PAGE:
The state of California will issue IOUs to its business vendors, students awaiting financial aid payments, and taxpayers expecting refund checks. When I first read this story, I had to check the calendar – was it April 1? No, this April Fool’s joke is exactly three months late. I am reminded of my childhood, playing the Game of Life with friends, occasionally resorting to using those last-resort Promissory Notes, which even we kids knew could end up worthless.  The need to issue promissory notes spells out just how dire California’s financial situation now is.  It seems the “Golden State” may have entered its “Golden Years,” at least in terms of its financial vigor.

And yet another large entity is apparently strapped for cash. For the first time ever, the International Monetary Fund announced it would issue $500 million in bonds to help it finance its underfunded programs abroad. China, the largest buyer of our debt, has already committed to purchase $50 billion of these IMF bonds. Russia, Brazil and several other IMF member countries are also expected to participate. But….

In order to purchase the IMF bonds, China, et al. would presumably have to sell a large chunk of their U.S. Treasury Bond holdings. Even if one makes the argument that they will only use new money to buy the bonds, that would nevertheless leave less money for them to continue buying our notes and bonds en masse.

If the IMF bonds do well, there is no reason to believe the IMF will necessarily stop at $500 billion, which puts them in direct competition with the U.S. Government’s bond issuance. If and when China and others scale back their purchase of our bonds, the smaller remaining investors may demand much higher yields than current rates, which are unusually low by historical standards. Higher rates will dramatically increase the size of U.S. interest payments to bondholders. Right now, the overall interest expense of the budget appears lower than it otherwise would because short rates are so low, as a result of the deep recession.  But rates will presumably not stay at these historically low levels, and when they eventually rise to more typical levels, the total interest expense will go up precipitously as it will be calculated on a much larger overall base of total debt outstanding.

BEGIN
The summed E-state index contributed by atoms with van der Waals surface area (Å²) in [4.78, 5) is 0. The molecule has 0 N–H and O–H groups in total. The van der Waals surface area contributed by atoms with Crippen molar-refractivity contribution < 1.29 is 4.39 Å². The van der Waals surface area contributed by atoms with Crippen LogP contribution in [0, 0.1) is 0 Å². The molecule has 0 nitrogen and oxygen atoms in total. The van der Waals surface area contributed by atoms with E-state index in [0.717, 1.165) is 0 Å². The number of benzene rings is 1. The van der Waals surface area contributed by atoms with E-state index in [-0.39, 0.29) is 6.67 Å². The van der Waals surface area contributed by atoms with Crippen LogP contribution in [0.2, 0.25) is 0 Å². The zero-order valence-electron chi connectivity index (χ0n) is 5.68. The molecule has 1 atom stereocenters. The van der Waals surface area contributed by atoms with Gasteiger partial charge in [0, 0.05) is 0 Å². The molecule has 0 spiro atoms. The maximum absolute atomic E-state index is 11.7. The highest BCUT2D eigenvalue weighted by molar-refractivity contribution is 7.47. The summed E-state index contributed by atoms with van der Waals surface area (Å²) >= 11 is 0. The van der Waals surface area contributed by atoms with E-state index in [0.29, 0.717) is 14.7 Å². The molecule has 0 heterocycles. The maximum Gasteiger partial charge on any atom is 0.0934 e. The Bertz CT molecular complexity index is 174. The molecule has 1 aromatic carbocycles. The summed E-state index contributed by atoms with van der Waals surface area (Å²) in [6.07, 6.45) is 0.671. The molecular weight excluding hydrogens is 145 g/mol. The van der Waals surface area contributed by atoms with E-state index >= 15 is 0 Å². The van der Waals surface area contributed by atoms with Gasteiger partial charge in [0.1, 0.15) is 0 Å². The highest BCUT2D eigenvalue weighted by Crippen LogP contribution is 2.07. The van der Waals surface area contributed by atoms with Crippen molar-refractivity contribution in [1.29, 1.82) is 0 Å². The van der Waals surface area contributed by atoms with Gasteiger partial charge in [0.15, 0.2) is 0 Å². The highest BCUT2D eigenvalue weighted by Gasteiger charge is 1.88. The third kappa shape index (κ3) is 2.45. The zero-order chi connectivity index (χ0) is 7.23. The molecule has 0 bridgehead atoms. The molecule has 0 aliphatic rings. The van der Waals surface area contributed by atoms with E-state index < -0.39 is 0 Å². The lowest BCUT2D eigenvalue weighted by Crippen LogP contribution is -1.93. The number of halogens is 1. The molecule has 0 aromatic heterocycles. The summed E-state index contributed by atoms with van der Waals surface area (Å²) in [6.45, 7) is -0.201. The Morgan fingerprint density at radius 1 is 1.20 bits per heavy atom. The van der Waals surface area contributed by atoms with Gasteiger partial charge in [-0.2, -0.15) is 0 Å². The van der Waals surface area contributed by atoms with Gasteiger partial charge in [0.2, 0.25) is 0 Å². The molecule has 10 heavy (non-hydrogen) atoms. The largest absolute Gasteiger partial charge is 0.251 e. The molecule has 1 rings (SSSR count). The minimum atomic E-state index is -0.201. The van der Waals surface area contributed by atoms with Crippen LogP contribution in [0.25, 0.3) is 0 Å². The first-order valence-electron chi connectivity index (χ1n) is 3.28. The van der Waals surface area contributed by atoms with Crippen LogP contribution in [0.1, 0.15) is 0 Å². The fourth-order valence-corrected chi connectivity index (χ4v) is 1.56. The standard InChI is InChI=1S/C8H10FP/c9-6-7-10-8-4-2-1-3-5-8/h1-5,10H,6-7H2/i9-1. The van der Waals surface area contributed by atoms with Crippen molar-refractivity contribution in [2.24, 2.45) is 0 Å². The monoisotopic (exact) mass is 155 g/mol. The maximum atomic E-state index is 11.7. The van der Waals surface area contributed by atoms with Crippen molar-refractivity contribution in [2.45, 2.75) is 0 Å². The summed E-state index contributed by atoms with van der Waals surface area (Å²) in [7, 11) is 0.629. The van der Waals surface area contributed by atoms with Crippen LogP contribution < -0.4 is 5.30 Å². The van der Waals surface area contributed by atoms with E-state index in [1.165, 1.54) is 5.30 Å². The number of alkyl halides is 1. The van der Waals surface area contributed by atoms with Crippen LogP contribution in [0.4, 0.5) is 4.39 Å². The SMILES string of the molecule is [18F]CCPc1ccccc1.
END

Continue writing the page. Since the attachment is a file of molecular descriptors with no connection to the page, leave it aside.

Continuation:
The annual budget deficit is expected by some to reach (and presumably surpass) the level of total gdp in 5 to 6 years. When this happens, if the growth of gdp does not keep up with the average interest rate paid on outstanding treasury bonds, the U.S. will begin a game of perpetual catch-up, wherein the tax revenues (which are a direct percentage of gdp) will not cover the interest expense on the national debt.  We will either be forced to keep increasing gdp, just to stay even with the interest expense payments on the debt, or dig ourselves into a deeper and deeper hole, which would begin a truly vicious cycle.

As a colleague of mine wrote me recently: “It’s not the end of the world, just the end of the world as we know it.”

Kathleen Rogers has been a journalist for CNBC and Time Warner, a securities trader and market maker with Bankers Trust in both equities and government securities, and a newsletter editor/publisher. With her B.S. and M.S. degrees in engineering from Stanford, Rogers knows when a structure is well-built, and when, as with many popular financial schemes, it’s only built on wishes and fancy math.

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  • Violet Snow July 3, 2009 at 8:36 am

    Being in debt is a national pastime, from individuals to the federal government. I am not surprised that it’s going out of control. The American way of life states that we all deserve to have what we want. Only catastrophe is going to change that. Kathleen is so articulate and clear, and the Judy Garland shot is priceless–just how I feel!